What Makes a “Good” Workout?

What Makes a “Good” Workout?
by Erik Castiglione

It’s a common thought that to have a “good” workout, you should be drenched in sweat, maybe coughing up a lung (or at least out of breath), and that you really need to “feel” it. This coincides with the thought that a “good” workout should make you sore as well. This gung-ho attitude is what attracts a lot of people to CrossFit in the first place. In many CrossFit gyms, you leave a class feeling like you just worked out HARD.

What Makes a "Good" Workout

This attitude is prevalent, but less extreme in other gyms as well. Members conflate sweating, labored breathing, and working hard with having a good workout. My last gym had a program dedicated to this. It was a bootcamp style program where people showed up every day, did a bunch of random light movements combined with running or rowing, sweated gallons of water, got out of breath, and left feeling accomplished. We had a couple “benchmark” workouts that we’d repeat several times a year, and very rarely did I see anyone’s score improve in these workouts from year to year. Nor did I see them use more challenging movement options – members who used 10 lbs DBs upon joining were still using the same weights 3 years later. If they weren’t making progress, but they felt like they were working hard, were the workouts really “good?”

This begs the question, what constitutes a “good” workout? Does it need to crush your body and soul? Do you even need to sweat? The answer the last two questions, of course, is NO. When you follow a well-organized program, it’s very simple to have a good workout – simply show up and strive to follow the goals for the day. If the goal is to pace yourself in the conditioning piece, or to do a particular movement in unbroken sets, scale accordingly so that you can. If you’re told to keep a conversational pace, make sure you do. We heavily regulate the intensity in our program to AVOID crushing your soul day after day, because we understand that it’s not the workout that makes you better; it’s your ability to recover from it that does. If you crush yourself for days on end, you simply won’t recover. Now, we do have days where we want you to feel pretty wrecked after the WOD. These days are planned, and serve a larger purpose; they’re not randomly thrown in to make you feel accomplished.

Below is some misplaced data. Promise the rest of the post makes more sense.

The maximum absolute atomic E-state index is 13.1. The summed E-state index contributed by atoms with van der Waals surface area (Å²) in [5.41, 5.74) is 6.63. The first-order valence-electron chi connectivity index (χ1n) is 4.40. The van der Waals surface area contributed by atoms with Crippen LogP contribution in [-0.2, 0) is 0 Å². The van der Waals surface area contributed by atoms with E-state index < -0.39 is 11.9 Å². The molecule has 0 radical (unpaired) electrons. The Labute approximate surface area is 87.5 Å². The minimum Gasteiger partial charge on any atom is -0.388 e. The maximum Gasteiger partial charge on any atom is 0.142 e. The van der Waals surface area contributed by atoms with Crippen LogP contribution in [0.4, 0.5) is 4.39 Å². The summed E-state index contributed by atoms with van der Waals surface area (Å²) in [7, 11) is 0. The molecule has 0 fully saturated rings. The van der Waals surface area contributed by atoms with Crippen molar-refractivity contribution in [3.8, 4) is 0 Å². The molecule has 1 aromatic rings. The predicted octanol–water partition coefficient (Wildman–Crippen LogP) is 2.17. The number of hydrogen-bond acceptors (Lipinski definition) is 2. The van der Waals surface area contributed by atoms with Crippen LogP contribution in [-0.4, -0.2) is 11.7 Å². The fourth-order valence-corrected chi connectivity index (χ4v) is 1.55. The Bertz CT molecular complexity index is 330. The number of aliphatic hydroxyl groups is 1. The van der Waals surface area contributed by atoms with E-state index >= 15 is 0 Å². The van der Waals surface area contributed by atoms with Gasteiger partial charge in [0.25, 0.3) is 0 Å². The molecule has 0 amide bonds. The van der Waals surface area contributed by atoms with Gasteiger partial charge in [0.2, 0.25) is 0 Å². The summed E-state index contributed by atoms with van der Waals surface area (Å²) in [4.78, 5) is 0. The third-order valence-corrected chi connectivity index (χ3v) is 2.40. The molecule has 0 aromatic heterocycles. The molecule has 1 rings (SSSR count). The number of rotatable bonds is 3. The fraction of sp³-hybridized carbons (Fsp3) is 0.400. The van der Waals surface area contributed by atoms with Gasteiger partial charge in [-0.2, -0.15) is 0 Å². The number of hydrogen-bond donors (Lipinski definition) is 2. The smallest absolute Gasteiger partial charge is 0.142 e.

I’ve seen the idea of the “80%” workout circle the internet numerous times, and I can’t remember who first coined the idea (maybe Paul Carter or Dan John, but it wasn’t me). The idea is simple:

– 10% of your workouts feel like crap. You’re going to feel off, and unmotivated. You may need to call it a day, or just phone in the workout and take it easy. Totally cool.

– 10% of your workouts are AMAZING. Every feels dialed in, you’re firing on all cylinders, and you feel like you could one-punch knockout Thanos.

– 80% of your workouts are okay. We call these “punching the clock” workouts.

It’s these 80% workouts that are the most important. Even if they don’t feel like much, this is where you make the most progress. Show up, do the prescribed work, and call it a day. This means adhering to the goal of the conditioning piece. And it means NO MISSED REPS for strength work (with a little wiggle room for heavy snatches). Doing this will ALWAYS give you a good workout, because it’s part of a larger plan. You’re here to train and get results, not to exercise for the sake of exercising. Trust the program, and you’ll have long-term success without feeling chronically beat up. That will ensure that you continue to have good workouts. See you in the gym.

Further reading:
Workouts vs. Programming
How We Adapt to Training
Trust the Process

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